In John 4:3-42, the story of the Samaritan woman at the well is an intriguing one. Upon entering a Samaritan village called Sychar (present day Nablus), the disciples went to buy food while Jesus, tired from the journey, sat at Jacob’s well. At noon, the woman came for water. Jesus did something that was a cultural taboo by speaking in public to a Samaritan woman—an outcast to Jews. Jesus asked her for a drink. She was understandably surprised. The conversation then turned to a discussion of living water versus well water. Although the woman did not fully understand this living water, she wanted it. When Jesus told her to go get her husband, we learned that she has had five, and the man she was currently living with was not her husband. Then she asked Jesus where to worship.
Jesus said that it did not matter where, but it was how God was worshiped—in spirit and truth. The woman said she believed in the coming Messiah who would reveal all things. Jesus said, “I am he, the one who is speaking to you.”
In the Gospel of John, the Samaritan woman was the first person to whom Jesus revealed Himself as Messiah. She told her people about Jesus and brought them to Him, so they could see and hear for themselves.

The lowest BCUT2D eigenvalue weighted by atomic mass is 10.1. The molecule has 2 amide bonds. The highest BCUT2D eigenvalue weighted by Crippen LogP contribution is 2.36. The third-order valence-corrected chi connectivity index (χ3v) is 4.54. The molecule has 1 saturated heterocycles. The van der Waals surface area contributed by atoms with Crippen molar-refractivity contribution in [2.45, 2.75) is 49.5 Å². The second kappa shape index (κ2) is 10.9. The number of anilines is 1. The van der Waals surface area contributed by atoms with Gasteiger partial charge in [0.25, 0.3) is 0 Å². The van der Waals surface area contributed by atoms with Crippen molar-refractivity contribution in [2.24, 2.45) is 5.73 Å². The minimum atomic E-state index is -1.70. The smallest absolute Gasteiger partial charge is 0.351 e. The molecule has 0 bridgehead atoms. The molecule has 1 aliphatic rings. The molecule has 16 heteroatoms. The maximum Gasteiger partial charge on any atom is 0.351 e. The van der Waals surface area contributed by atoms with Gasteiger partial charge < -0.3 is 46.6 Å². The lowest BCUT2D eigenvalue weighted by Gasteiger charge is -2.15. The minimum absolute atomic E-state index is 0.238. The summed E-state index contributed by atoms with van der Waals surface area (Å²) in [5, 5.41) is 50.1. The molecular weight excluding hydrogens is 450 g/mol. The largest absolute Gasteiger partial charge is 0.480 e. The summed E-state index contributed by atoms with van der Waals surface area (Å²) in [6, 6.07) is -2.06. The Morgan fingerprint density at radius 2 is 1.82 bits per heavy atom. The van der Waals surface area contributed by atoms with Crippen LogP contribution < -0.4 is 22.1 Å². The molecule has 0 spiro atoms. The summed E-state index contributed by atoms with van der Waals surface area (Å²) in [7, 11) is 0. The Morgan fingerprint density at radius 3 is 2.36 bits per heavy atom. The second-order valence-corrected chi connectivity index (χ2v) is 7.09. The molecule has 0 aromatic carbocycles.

Several things about this story can bring us encouragement as we see the Samaritan woman’s testimony being repeated in many Middle Eastern women’s lives today.
· It is not a coincidence that the Samaritan woman met Jesus in a one-on-one encounter, which changed the course of her life forever. After boldly asking Jesus several questions, she perceived Him as the Messiah, the Christ. Today, many Middle Eastern women have had encounters with the “Man in White”—this same Messiah—and have had the course of their lives dramatically changed for the better.
· Similar to the Samaritan woman, these Middle Eastern apostolic women are not silent. They are not held in obscurity to the typical Middle Easterner’s private world of women. They have a voice, move around in predominately male public places, and ask direct and pointed questions.
· The Samaritan woman convinced others in her village to come and see a Man who had told her all the things she had ever done. And these villagers became believers too. Today’s Middle Eastern women are disciples and disciple makers, seeking out and initiating interactions and conversations, but allowing Jesus to introduce Himself as they disciple others in the faith.
Miraculously, these Middle Eastern, Spirit-led women are leaders in the underground church. They are fearless and obedient to do what the Bible commands. They have accepted Mark 8:34-36 to not cling to their own lives even when faced with rape, torture, and death.
Instead, these courageous and bold Middle Eastern women, like the Samaritan woman, make every conversation and every day count for the Kingdom of God.
On our Stories page, please read testimonies of women—former Muslims—who have come to Christ.